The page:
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Solar supporters ask for more flexibility

Proposed regulations would allow bigger panels, but some say rules should be more lax.

October 25, 2010|By Melanie Hicken, melanie.hicken@latimes.com
(File photo )

CITY HALL — The City Council is poised to loosen regulations on solar energy systems, but Mayor Ara Najarian and a group of residents say the move doesn't go far enough.

The City Council on Tuesday will consider adopting new zoning regulations intended to ease restrictions on building a new structure or addition to support solar panels. Council members last week endorsed the proposal, which would allow taller, larger panel structures.

The new rules would provide more flexibility in an effort to ease restrictions on installing the solar energy equipment, city planner Chris Baghdikian said.

But last week Mayor Ara Najarian said the proposal wouldn't go far enough in making sure Glendale codes don't conflict with state law, which states that cities are only allowed to deny solar project applications for health or safety concerns.

"This government code passed by our state legislature ties our hands," he said.

Scott Peer — whose lengthy battle with city officials over his solar system instigated the changes in the first place — argued that the city should eliminate all zoning standards.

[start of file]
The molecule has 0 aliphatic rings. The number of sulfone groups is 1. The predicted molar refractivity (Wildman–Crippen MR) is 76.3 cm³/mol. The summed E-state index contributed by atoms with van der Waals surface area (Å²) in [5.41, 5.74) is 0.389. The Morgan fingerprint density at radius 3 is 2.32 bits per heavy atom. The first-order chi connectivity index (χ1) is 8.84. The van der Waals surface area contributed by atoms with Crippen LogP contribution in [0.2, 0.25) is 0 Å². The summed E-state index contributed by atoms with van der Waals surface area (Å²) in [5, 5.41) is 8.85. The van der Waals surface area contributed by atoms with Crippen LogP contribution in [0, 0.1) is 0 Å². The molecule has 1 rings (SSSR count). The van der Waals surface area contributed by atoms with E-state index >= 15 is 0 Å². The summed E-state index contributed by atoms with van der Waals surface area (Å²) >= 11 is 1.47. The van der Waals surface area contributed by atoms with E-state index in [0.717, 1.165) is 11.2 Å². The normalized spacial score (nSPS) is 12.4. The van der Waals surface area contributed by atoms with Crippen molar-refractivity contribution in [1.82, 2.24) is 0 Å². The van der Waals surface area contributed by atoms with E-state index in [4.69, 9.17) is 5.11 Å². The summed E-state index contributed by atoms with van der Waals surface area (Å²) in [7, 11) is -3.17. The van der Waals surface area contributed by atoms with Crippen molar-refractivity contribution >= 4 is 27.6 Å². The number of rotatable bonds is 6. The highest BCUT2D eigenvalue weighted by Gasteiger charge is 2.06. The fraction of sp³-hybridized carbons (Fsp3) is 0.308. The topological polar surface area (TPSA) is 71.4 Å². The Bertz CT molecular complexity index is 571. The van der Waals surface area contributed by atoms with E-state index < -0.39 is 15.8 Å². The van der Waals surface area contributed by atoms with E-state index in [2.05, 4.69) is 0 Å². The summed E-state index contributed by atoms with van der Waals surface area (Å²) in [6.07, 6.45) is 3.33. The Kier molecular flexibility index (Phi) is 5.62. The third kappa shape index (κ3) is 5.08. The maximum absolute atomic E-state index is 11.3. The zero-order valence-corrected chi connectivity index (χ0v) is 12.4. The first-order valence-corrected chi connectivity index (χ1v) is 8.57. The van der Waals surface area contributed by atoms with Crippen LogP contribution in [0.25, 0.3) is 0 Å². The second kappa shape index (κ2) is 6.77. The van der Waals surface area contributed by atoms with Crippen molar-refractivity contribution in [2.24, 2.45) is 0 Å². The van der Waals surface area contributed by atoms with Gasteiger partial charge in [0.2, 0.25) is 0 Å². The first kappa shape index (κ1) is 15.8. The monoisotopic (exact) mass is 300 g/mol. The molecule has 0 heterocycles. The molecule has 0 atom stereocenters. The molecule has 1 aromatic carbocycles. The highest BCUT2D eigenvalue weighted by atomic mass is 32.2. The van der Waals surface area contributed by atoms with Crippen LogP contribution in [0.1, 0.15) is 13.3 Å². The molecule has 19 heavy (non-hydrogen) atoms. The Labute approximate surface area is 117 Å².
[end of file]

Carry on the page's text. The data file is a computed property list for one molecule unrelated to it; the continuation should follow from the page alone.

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"I am not alone in having to fight the city to get a solar system installed," Peer said. "Glendale's policies have been clearly ineffective at promoting solar energy."

Peer's fight drew the support of California Deputy Atty. Gen. Deborah Slon, who last year issued a letter arguing that by blocking his project, the city was violating state law.

City officials have countered that it's unclear whether structures built to support solar panels fall under state law.

Last week, the majority of the council said they were concerned with the unintended effects of eliminating all zoning standards, and indicated they would likely support the looser regulations.

"I don't care to see solar panels on front lawns. I don't care to see them on hillsides," said Councilman Dave Weaver, who installed solar panels on his roof several decades ago.

The city will also seek an official legal opinion from the state attorney general's office.

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